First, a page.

Ross Coen, a Ph.D. student in the History Department and author of, Breaking Ice for Arctic Oil, gave a presentation “Historical Perspectives on Environmental Stewardship and Resource Development in the Canadian Arctic” at the Henry M. Jackson School of International Studies’ Community College Master Teacher Institute in July.
Upon discovery of the Prudhoe Bay oil field on Alaska’s North Slope in 1968, the proposed construction of pipelines, drilling pads, offshore terminals, tankers, and other infrastructure stood to threaten the environmental integrity of the Canadian Arctic and challenge Ottawa’s claims of sovereignty over the lands and waters of the region. At the same time, however, American development proposals afforded an opportunity for Canada to frame its own Arctic resource policies in the context of ecological stewardship. This presentation will provide a historical context for present-day debates about Arctic resource development by examining the political, diplomatic, and technological facets of the Alaska “oil rush” of the late 1960s.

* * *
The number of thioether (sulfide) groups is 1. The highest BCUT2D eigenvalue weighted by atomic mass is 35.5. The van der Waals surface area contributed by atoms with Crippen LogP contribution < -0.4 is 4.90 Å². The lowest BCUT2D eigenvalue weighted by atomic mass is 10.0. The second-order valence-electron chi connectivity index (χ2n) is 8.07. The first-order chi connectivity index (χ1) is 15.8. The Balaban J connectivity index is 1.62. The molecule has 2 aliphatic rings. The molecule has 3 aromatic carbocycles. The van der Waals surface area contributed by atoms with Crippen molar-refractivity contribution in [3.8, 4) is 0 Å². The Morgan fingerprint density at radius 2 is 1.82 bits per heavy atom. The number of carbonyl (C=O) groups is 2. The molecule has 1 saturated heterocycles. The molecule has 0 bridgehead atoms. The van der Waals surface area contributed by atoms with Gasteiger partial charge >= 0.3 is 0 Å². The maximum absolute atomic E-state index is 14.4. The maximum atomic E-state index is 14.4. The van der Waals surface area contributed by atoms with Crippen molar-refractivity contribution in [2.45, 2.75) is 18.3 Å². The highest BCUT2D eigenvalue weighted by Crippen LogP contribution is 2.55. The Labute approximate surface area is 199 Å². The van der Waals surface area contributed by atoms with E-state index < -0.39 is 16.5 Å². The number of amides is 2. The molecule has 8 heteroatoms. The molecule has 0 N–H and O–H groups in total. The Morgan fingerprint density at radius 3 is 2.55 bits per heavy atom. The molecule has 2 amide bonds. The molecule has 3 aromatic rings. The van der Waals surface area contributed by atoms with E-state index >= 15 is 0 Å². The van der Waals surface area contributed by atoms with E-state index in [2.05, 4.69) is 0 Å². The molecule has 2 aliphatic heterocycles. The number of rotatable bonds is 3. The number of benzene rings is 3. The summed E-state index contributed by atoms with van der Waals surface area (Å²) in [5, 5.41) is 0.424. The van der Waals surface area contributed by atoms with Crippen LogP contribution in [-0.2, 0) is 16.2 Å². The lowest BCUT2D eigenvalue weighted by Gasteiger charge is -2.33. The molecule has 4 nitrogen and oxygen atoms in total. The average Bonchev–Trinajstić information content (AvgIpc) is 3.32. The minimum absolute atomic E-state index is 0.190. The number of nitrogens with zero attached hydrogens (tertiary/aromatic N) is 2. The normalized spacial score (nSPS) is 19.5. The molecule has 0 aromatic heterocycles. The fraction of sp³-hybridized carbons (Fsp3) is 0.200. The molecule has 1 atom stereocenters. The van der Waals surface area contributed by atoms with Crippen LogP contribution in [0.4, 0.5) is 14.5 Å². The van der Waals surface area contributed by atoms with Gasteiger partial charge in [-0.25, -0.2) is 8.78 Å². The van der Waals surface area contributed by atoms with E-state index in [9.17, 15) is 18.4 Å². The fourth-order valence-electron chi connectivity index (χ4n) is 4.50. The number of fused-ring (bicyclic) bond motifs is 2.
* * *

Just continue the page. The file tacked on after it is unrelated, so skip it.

Ross Coen is a Ph.D. student in the UW History Department where he is studying the 20th century American West, in particular the intersections of environment, technology, and politics in Alaska fisheries. His 2012 book, Breaking Ice for Arctic Oil, examines the political and technological history of the SSManhattan, an icebreaking tanker that transited the Northwest Passage in 1969 in order to test the viability of shipping Alaska North Slope crude oil via circumpolar marine routes. Ross formerly worked on climate change policy in the office of Senator Ted Stevens and on rural energy development for the Alaska Center for Energy and Power (ACEP), an applied research institute at the University of Alaska Fairbanks.